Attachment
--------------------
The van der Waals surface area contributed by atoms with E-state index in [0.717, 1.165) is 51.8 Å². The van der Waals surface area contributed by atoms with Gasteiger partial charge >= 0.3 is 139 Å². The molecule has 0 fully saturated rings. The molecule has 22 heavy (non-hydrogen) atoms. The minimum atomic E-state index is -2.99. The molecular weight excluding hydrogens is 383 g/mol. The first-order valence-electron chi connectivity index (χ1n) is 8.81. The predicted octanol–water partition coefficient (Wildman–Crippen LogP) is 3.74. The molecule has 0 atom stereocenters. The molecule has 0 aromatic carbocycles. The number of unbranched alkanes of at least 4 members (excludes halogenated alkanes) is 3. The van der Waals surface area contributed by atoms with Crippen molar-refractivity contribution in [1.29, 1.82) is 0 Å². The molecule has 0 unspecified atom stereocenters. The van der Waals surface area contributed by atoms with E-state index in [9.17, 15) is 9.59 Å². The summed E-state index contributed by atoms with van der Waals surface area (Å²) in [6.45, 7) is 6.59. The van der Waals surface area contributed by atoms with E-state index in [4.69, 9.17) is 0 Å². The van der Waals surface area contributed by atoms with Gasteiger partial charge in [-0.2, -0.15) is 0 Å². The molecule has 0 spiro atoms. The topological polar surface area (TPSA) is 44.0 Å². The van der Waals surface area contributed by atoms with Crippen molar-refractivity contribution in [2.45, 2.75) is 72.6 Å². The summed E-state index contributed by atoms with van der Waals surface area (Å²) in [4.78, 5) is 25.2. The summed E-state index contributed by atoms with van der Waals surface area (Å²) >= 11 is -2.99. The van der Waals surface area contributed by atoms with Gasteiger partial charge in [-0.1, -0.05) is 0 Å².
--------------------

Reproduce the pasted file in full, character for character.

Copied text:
The van der Waals surface area contributed by atoms with E-state index in [0.717, 1.165) is 51.8 Å². The van der Waals surface area contributed by atoms with Gasteiger partial charge >= 0.3 is 139 Å². The molecule has 0 fully saturated rings. The molecule has 22 heavy (non-hydrogen) atoms. The minimum atomic E-state index is -2.99. The molecular weight excluding hydrogens is 383 g/mol. The first-order valence-electron chi connectivity index (χ1n) is 8.81. The predicted octanol–water partition coefficient (Wildman–Crippen LogP) is 3.74. The molecule has 0 atom stereocenters. The molecule has 0 aromatic carbocycles. The number of unbranched alkanes of at least 4 members (excludes halogenated alkanes) is 3. The van der Waals surface area contributed by atoms with Crippen molar-refractivity contribution in [1.29, 1.82) is 0 Å². The molecule has 0 unspecified atom stereocenters. The van der Waals surface area contributed by atoms with E-state index in [9.17, 15) is 9.59 Å². The summed E-state index contributed by atoms with van der Waals surface area (Å²) in [6.45, 7) is 6.59. The van der Waals surface area contributed by atoms with E-state index in [4.69, 9.17) is 0 Å². The van der Waals surface area contributed by atoms with Gasteiger partial charge in [-0.2, -0.15) is 0 Å². The molecule has 0 spiro atoms. The topological polar surface area (TPSA) is 44.0 Å². The van der Waals surface area contributed by atoms with Crippen molar-refractivity contribution in [2.45, 2.75) is 72.6 Å². The summed E-state index contributed by atoms with van der Waals surface area (Å²) in [4.78, 5) is 25.2. The summed E-state index contributed by atoms with van der Waals surface area (Å²) >= 11 is -2.99. The van der Waals surface area contributed by atoms with Gasteiger partial charge in [-0.1, -0.05) is 0 Å².